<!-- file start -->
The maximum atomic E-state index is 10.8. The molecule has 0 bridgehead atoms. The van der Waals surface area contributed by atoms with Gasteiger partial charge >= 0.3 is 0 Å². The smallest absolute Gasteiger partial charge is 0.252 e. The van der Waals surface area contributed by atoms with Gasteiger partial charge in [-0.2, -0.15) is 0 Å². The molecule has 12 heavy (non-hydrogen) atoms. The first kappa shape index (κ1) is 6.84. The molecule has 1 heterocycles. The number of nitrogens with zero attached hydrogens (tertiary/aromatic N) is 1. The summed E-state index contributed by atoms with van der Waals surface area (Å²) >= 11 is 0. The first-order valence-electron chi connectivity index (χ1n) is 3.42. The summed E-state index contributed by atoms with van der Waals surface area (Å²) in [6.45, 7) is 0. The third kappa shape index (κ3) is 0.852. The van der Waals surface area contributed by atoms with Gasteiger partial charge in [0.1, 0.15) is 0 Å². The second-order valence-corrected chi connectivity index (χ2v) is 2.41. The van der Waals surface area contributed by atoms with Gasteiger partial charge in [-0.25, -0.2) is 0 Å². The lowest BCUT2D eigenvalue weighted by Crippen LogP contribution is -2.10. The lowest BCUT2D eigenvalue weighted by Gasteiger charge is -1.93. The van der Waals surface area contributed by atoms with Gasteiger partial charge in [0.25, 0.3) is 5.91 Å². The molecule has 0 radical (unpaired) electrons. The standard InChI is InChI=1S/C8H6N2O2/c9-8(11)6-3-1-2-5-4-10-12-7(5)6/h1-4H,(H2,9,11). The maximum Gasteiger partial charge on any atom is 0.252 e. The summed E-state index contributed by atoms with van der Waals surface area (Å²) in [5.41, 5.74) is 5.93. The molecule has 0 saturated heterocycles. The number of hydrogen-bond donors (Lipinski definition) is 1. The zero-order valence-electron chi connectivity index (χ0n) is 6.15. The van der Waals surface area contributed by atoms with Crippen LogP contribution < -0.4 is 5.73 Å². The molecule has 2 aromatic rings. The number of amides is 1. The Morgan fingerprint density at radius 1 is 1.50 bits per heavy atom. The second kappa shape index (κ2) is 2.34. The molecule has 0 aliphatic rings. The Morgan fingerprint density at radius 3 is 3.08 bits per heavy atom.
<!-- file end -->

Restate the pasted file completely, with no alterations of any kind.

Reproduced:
The maximum atomic E-state index is 10.8. The molecule has 0 bridgehead atoms. The van der Waals surface area contributed by atoms with Gasteiger partial charge >= 0.3 is 0 Å². The smallest absolute Gasteiger partial charge is 0.252 e. The van der Waals surface area contributed by atoms with Gasteiger partial charge in [-0.2, -0.15) is 0 Å². The molecule has 12 heavy (non-hydrogen) atoms. The first kappa shape index (κ1) is 6.84. The molecule has 1 heterocycles. The number of nitrogens with zero attached hydrogens (tertiary/aromatic N) is 1. The summed E-state index contributed by atoms with van der Waals surface area (Å²) >= 11 is 0. The first-order valence-electron chi connectivity index (χ1n) is 3.42. The summed E-state index contributed by atoms with van der Waals surface area (Å²) in [6.45, 7) is 0. The third kappa shape index (κ3) is 0.852. The van der Waals surface area contributed by atoms with Gasteiger partial charge in [0.1, 0.15) is 0 Å². The second-order valence-corrected chi connectivity index (χ2v) is 2.41. The van der Waals surface area contributed by atoms with Gasteiger partial charge in [-0.25, -0.2) is 0 Å². The lowest BCUT2D eigenvalue weighted by Crippen LogP contribution is -2.10. The lowest BCUT2D eigenvalue weighted by Gasteiger charge is -1.93. The van der Waals surface area contributed by atoms with Gasteiger partial charge in [0.25, 0.3) is 5.91 Å². The molecule has 0 radical (unpaired) electrons. The standard InChI is InChI=1S/C8H6N2O2/c9-8(11)6-3-1-2-5-4-10-12-7(5)6/h1-4H,(H2,9,11). The maximum Gasteiger partial charge on any atom is 0.252 e. The summed E-state index contributed by atoms with van der Waals surface area (Å²) in [5.41, 5.74) is 5.93. The molecule has 0 saturated heterocycles. The number of hydrogen-bond donors (Lipinski definition) is 1. The zero-order valence-electron chi connectivity index (χ0n) is 6.15. The van der Waals surface area contributed by atoms with Crippen LogP contribution < -0.4 is 5.73 Å². The molecule has 2 aromatic rings. The number of amides is 1. The Morgan fingerprint density at radius 1 is 1.50 bits per heavy atom. The second kappa shape index (κ2) is 2.34. The molecule has 0 aliphatic rings. The Morgan fingerprint density at radius 3 is 3.08 bits per heavy atom.